The Port of Missing Men

Chapter 17
A Gentleman In Hiding

Oh, sweetly fall the April days!
  My love was made of frost and light,
  Of light to warm and frost to blight
The sweet, strange April of her ways.
Eyes like a dream of changing skies,
And every frown and blush I prize.
  With cloud and flush the spring comes in,
  With frown and blush maids' loves begin;
For love is rare like April days.

   —L. Frank Tooker

Mrs. Claiborne excused herself shortly, and Shirley, her father and the Ambassador talked to the accompaniment of the shower that drove in great sheets against the house. Shirley was wholly uncomfortable over the turn of affairs. The Ambassador would not leave until the storm abated, and meanwhile Armitage must remain where he was. If by any chance he should be discovered in the house no ordinary excuses would explain away his presence, and as she pondered the matter, it was Armitage's plight—his injuries and the dangers that beset him—that was uppermost in her mind. The embarrassment that lay in the affair for herself if Armitage should be found concealed in the house troubled her little. Her heart beat wildly as she realized this; and the look in his eyes and the quick pain that twitched his face at the door haunted her.

The two men were talking of the new order of things in Vienna.

"The trouble is," said the Ambassador, "that Austria-Hungary is not a nation, but what Metternich called Italy—a geographical expression. Where there are so many loose ends a strong grasp is necessary to hold them together."

"And a weak hand," suggested Judge Claiborne, "might easily lose or scatter them."

"Precisely. And a man of character and spirit could topple down the card-house to-morrow, pick out what he liked, and create for himself a new edifice—and a stronger one. I speak frankly. Von Stroebel is out of the way; the new Emperor-king is a weakling, and if he should die to-night or to-morrow—"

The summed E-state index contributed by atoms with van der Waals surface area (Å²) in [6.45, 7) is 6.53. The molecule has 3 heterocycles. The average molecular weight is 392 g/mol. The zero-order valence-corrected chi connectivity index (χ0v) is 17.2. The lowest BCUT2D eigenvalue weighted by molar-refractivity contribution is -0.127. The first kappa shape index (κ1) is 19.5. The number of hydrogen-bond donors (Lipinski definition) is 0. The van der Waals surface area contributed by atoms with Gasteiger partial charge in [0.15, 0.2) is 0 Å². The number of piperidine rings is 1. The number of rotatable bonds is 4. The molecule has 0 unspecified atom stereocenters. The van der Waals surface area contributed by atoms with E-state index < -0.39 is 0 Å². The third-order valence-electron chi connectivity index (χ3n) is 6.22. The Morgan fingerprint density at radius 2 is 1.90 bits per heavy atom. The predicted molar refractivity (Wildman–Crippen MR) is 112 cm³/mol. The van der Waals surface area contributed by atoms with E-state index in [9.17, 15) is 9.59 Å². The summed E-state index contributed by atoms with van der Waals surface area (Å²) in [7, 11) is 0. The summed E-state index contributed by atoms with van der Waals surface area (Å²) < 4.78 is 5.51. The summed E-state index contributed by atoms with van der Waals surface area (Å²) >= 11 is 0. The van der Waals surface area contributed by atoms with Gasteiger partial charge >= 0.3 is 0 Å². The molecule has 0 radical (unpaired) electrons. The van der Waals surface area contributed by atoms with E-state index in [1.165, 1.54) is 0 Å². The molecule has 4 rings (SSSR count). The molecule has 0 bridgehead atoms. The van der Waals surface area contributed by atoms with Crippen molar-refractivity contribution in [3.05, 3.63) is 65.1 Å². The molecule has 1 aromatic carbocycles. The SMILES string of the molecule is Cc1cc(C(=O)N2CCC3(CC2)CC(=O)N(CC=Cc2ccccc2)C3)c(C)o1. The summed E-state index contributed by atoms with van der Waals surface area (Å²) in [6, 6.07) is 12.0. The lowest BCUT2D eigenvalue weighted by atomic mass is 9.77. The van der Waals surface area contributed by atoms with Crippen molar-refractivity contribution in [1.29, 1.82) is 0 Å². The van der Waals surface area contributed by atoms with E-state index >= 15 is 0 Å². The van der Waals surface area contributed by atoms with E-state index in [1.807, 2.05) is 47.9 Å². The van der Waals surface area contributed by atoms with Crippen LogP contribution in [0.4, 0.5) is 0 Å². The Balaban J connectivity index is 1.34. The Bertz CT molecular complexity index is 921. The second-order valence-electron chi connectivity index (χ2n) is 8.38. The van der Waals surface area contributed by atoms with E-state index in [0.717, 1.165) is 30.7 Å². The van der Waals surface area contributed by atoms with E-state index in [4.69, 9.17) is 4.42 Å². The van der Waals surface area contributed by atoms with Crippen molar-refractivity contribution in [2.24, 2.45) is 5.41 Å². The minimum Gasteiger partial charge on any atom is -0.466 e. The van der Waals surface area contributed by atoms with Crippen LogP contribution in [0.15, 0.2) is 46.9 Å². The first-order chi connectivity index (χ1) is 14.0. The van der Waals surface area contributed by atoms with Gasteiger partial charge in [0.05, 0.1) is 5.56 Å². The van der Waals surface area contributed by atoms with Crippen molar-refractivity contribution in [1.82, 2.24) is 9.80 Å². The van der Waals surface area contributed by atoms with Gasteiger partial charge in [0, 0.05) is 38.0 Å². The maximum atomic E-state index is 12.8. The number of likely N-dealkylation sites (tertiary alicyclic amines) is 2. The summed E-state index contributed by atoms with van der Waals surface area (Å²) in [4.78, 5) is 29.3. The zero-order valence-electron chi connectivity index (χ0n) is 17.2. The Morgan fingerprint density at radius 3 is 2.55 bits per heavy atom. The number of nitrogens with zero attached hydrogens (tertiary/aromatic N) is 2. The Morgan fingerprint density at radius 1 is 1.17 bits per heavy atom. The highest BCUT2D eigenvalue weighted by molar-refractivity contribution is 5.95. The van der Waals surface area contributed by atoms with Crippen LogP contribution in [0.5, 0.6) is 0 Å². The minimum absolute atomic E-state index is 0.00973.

The Ambassador lifted his hands and snapped his fingers.

"Yes; after him, what?"

"After him his scoundrelly cousin Francis; and then a stronger than Von Stroebel might easily fail to hold the disjecta membra of the Empire together."

"But there are shadows on the screen," remarked Judge Claiborne. "There was Karl—the mad prince."

"Humph! There was some red blood in him; but he was impossible; he had a taint of democracy, treason, rebellion."

Judge Claiborne laughed.

"I don't like the combination of terms. If treason and rebellion are synonyms of democracy, we Americans are in danger."

"No; you are a miracle—that is the only explanation," replied Marhof.

"But a man like Karl—what if he were to reappear in the world! A little democracy might solve your problem."

"No, thank God! he is out of the way. He was sane enough to take himself off and die."

"But his ghost walks. Not a year ago we heard of him; and he had a son who chose his father's exile. What if Charles Louis, who is without heirs, should die and Karl or his son—"

"In the providence of God they are dead. Impostors gain a little brief notoriety by pretending to be the lost Karl or his son Frederick Augustus; but Von Stroebel satisfied himself that Karl was dead. I am quite sure of it. You know dear Stroebel had a genius for gaining information."

"I have heard as much," and Shirley and the Baron smiled at Judge Claiborne's tone.

The storm was diminishing and Shirley grew more tranquil. Soon the Ambassador would leave and she would send Armitage away; but the mention of Stroebel's name rang oddly in her ears, and the curious way in which Armitage and Chauvenet had come into her life awoke new and anxious questions.

"Count von Stroebel was not a democrat, at any rate," she said. "He believed in the divine right and all that."

"So do I, Miss Claiborne. It's all we've got to stand on!"

"But suppose a democratic prince were to fall heir to one of the European thrones, insist on giving his crown to the poor and taking his oath in a frock coat, upsetting the old order entirely—"